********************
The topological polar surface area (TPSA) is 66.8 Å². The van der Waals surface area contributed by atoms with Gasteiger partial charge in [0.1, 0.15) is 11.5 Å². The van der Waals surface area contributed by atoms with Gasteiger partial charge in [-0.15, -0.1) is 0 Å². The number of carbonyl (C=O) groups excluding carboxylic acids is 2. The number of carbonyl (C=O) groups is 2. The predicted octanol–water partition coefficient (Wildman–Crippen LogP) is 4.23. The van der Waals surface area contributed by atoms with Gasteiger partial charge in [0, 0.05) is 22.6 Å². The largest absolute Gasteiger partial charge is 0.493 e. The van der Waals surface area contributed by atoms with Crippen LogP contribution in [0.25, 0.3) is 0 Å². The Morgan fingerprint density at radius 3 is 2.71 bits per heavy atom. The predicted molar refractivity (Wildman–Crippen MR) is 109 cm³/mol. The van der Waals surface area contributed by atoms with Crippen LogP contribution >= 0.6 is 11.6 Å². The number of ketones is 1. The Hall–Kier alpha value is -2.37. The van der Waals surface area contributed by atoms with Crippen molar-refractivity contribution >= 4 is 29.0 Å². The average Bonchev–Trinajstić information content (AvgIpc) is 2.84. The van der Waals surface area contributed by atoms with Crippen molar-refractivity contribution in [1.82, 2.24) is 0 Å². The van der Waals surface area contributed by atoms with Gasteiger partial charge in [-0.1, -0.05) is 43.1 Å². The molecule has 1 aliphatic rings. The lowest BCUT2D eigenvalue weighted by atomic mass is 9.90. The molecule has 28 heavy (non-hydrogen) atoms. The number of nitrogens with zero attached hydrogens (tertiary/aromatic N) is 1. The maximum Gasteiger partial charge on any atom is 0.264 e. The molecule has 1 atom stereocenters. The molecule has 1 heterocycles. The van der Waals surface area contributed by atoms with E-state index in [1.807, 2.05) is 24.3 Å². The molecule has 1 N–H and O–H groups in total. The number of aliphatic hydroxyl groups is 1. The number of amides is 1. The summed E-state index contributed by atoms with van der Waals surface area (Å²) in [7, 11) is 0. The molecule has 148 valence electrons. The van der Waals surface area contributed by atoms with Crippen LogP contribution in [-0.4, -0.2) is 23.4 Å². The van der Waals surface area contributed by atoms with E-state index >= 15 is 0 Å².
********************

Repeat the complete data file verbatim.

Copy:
The topological polar surface area (TPSA) is 66.8 Å². The van der Waals surface area contributed by atoms with Gasteiger partial charge in [0.1, 0.15) is 11.5 Å². The van der Waals surface area contributed by atoms with Gasteiger partial charge in [-0.15, -0.1) is 0 Å². The number of carbonyl (C=O) groups excluding carboxylic acids is 2. The number of carbonyl (C=O) groups is 2. The predicted octanol–water partition coefficient (Wildman–Crippen LogP) is 4.23. The van der Waals surface area contributed by atoms with Gasteiger partial charge in [0, 0.05) is 22.6 Å². The largest absolute Gasteiger partial charge is 0.493 e. The van der Waals surface area contributed by atoms with Crippen LogP contribution in [0.25, 0.3) is 0 Å². The Morgan fingerprint density at radius 3 is 2.71 bits per heavy atom. The predicted molar refractivity (Wildman–Crippen MR) is 109 cm³/mol. The van der Waals surface area contributed by atoms with Crippen LogP contribution >= 0.6 is 11.6 Å². The number of ketones is 1. The Hall–Kier alpha value is -2.37. The van der Waals surface area contributed by atoms with Crippen molar-refractivity contribution >= 4 is 29.0 Å². The average Bonchev–Trinajstić information content (AvgIpc) is 2.84. The van der Waals surface area contributed by atoms with Crippen molar-refractivity contribution in [1.82, 2.24) is 0 Å². The van der Waals surface area contributed by atoms with Gasteiger partial charge in [-0.1, -0.05) is 43.1 Å². The molecule has 1 aliphatic rings. The lowest BCUT2D eigenvalue weighted by atomic mass is 9.90. The molecule has 28 heavy (non-hydrogen) atoms. The number of nitrogens with zero attached hydrogens (tertiary/aromatic N) is 1. The maximum Gasteiger partial charge on any atom is 0.264 e. The molecule has 1 atom stereocenters. The molecule has 1 heterocycles. The van der Waals surface area contributed by atoms with E-state index in [1.807, 2.05) is 24.3 Å². The molecule has 1 N–H and O–H groups in total. The number of aliphatic hydroxyl groups is 1. The number of amides is 1. The summed E-state index contributed by atoms with van der Waals surface area (Å²) in [7, 11) is 0. The molecule has 148 valence electrons. The van der Waals surface area contributed by atoms with Crippen LogP contribution in [-0.4, -0.2) is 23.4 Å². The van der Waals surface area contributed by atoms with E-state index >= 15 is 0 Å².